I had the same issue you are having when I did mine and the above information helped a lot. It took persistence. Conceptually it was so simple but that little bushing getting stuck (from me not properly reading the directions the first time and taking that bolt all the way out) ending up being about 90% of the work in my case. Hopefully if you can loosen up that bushing you should be able to get the alternator out with a little coaxing. You will need to give that bolt a pretty good whack -- if you don't have a dead blow hammer, you can buffer your blow with something like a piece of wood. The key here is you want to apply some good force....but not go wild on it.

Not saying I can remember from Saturday, but it there isn't a lot of space to give it a really "good whack", at least from what I remember. Is there a specific angle or something? Or did you remove more than just the air box?

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Definitely need to free up that bushing and then you can pry it out with something like a piece of wood (the mounts are aluminum so no crowbars, etc).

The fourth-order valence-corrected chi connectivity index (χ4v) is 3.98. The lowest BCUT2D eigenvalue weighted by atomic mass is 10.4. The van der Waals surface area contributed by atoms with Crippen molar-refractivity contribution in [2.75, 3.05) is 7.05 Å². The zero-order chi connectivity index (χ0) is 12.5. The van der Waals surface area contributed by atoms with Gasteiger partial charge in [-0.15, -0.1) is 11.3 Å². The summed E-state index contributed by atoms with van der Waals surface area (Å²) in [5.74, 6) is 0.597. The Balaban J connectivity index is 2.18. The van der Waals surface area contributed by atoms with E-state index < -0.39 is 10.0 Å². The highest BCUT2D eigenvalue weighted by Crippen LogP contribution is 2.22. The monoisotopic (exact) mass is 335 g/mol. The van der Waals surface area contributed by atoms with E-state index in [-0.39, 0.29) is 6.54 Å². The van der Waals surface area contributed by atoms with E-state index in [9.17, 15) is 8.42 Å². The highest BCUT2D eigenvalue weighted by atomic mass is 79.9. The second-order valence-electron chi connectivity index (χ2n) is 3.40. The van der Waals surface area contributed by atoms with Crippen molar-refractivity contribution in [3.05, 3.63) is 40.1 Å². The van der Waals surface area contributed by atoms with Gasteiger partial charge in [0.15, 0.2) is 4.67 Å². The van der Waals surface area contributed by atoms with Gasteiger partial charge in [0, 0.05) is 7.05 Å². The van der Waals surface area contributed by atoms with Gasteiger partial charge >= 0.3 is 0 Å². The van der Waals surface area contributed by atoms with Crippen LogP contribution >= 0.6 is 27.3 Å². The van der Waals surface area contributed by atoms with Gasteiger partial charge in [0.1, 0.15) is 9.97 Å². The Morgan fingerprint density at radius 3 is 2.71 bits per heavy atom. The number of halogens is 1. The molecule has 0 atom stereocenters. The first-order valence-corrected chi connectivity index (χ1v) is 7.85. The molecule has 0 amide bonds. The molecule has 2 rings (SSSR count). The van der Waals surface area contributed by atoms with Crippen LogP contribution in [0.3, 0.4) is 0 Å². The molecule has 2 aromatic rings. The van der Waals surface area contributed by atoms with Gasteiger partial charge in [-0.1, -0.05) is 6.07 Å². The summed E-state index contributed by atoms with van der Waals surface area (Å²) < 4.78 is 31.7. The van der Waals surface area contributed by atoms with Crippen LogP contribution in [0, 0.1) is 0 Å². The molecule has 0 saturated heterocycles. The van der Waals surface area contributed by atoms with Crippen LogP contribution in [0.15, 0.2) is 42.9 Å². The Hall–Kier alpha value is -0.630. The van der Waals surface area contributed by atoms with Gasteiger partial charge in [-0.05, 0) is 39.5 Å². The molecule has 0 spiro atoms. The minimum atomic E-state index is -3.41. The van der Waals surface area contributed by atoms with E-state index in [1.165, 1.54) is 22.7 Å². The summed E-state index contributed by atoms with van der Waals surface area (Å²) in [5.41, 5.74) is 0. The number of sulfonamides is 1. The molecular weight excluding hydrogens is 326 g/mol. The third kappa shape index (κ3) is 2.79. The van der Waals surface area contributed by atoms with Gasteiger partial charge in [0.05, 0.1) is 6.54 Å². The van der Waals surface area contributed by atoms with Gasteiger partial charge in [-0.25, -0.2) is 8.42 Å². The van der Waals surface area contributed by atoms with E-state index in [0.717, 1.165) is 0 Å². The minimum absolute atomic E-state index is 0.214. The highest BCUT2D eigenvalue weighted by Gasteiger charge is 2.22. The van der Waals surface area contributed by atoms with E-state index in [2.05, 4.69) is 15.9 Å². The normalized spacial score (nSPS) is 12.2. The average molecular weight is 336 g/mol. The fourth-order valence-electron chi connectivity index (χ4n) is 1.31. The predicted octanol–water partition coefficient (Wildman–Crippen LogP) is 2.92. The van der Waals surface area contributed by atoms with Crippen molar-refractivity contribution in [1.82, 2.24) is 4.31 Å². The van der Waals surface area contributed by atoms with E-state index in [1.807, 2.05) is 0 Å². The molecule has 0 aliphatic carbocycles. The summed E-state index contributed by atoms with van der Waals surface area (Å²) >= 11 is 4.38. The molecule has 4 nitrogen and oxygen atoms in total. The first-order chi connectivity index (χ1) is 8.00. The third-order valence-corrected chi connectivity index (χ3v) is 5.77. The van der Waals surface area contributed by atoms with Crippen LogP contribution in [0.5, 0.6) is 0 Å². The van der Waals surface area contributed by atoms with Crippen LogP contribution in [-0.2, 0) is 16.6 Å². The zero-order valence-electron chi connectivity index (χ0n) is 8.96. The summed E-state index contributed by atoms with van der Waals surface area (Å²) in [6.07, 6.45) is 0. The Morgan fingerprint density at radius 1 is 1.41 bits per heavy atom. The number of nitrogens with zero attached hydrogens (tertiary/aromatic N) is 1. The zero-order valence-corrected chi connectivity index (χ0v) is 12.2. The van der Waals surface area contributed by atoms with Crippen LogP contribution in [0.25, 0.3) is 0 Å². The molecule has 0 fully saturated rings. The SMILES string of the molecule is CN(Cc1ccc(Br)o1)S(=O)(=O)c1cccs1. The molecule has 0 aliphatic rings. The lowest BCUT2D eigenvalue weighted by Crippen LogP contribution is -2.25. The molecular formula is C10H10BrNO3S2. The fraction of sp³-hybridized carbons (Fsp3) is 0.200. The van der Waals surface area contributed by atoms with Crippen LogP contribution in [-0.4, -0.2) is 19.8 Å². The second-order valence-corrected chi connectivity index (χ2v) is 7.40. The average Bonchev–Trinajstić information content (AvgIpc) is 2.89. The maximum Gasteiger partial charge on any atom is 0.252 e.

You might have success threading a scrap bolt in so that the head of the bolt is small a bit away from the alternator housing and then giving it a couple of taps with a dead blow hammer which forces the bushing back a small amount.

I had the same issue you are having when I did mine and the above information helped a lot. It took persistence. Conceptually it was so simple but that little bushing getting stuck (from me not properly reading the directions the first time and taking that bolt all the way out) ending up being about 90% of the work in my case. Hopefully if you can loosen up that bushing you should be able to get the alternator out with a little coaxing. You will need to give that bolt a pretty good whack -- if you don't have a dead blow hammer, you can buffer your blow with something like a piece of wood. The key here is you want to apply some good force....but not go wild on it.

Not saying I can remember from Saturday, but it there isn't a lot of space to give it a really "good whack", at least from what I remember. Is there a specific angle or something? Or did you remove more than just the air box?

Yea, I found the same and felt much more comfortable using a 1' aluminum rod to bring the hammering point outside the rear bumper.

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Nah, with the air filter housing off and the serpantine belt removed, there should be plenty of space to hit that bolt. At that point it's pretty much wide out in the open.

I never figured out how to whack that bolt good without the risks of hitting the bumper. I guess I need to practice my hammering skills more :)